Some weeks ago, I wrote a piece about the signs that most irritate me because of their linguistic imprecision. Things like "Dogs must be carried on the escalators" and "Gentlemen lift the seat". Since then, there has been a steady trickle of readers' letters either adding their own pet hates or, in some cases, simply begging for elucidation.

Kate Coughlan, a New Zealander cast linguistically astray in Oxford, was worried about "Altered Priorities Ahead". Rather like those signs near airports that warn of low-flying planes, it leaves one wondering just what action one should take - especially if you have never been there before and do not know what the priorities were in the first place. If the intention of the sign-writers, however, is just to let you know that none of the other drivers approaching the next roundabout know what they're doing either, then it could serve a valid purpose.

Ms Coughlan is also puzzled by shops displaying signs saying: "We stock fat binders", a puzzlement that reminded me strongly of a sign in a shop window I spotted in Cambridge advertising: "Cleaner woman required".

Geoffrey Burnaby is perplexed by "No public access beyond this point", a sign which never identifies the precise location of the dimensionless point referred to, nor the direction beyond it in which one may not publicly go.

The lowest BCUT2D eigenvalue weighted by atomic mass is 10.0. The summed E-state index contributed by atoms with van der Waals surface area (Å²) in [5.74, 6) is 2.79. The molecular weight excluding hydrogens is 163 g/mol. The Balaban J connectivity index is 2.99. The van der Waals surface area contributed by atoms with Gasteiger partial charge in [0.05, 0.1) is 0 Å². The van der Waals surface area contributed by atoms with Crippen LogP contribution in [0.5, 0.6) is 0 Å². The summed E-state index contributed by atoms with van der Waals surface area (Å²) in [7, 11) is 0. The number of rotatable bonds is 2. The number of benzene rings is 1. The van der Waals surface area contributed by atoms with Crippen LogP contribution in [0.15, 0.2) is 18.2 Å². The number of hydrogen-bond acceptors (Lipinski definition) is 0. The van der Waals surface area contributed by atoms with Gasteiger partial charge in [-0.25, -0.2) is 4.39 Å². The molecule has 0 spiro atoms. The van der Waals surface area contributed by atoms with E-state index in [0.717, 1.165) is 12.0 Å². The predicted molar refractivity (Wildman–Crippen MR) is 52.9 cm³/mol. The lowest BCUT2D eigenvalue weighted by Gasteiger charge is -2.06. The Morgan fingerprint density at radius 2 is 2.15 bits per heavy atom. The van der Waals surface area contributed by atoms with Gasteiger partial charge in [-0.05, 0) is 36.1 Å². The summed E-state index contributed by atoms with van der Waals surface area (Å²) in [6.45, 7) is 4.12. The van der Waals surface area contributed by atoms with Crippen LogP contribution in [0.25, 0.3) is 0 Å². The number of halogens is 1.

Harold Brend has always enjoyed "Watch batteries fitted while you wait", which he says may be seen at Oxford Circus underground station. "I have supposed this to refer to some arcane entertainment devised by London Transport to amuse passengers waiting for delayed trains," he says, but is a little confused because he had always assumed that the trains were run on mains electricity.

Tom Hopkinson rightly takes me to task for suggesting that "Please do not stand on the left" would be an improvement on "Please stand on the right". he points out that it would only encourage people to sit or lie down on the left. We shall therefore propose to London Underground that the signs should be altered to: "Passengers who wish to decrease the time of their journey on the escalator by ambulating in its direction of motion during their escalatorial sojourn are exhorted to do so on the left of the stair; passengers who wish to maintain zero velocity with respect to the escalator should occupy a position on the right; other passengers should seek assistance from a member of staff."

Best of all, however, James Warsher wrote to us all the way from Cambridge, Massachusetts, with the following story about the late Sir John Elliot, who was General Manager of the (pre-nationalisation) Southern Railway.

"Strolling across the concourse at Charing Cross, Sir John heard the announcer intone: `Due to a points failure, the following trains will be delayed ...' Sir John walked over to the announcer's booth and said: `There's a good fellow. Listen. Only trains and babies are due. Everything else is owing to.' Which is why, even today, one hears on Charing Cross and other ex-Southern stations, `Owing to a points failure ... '"

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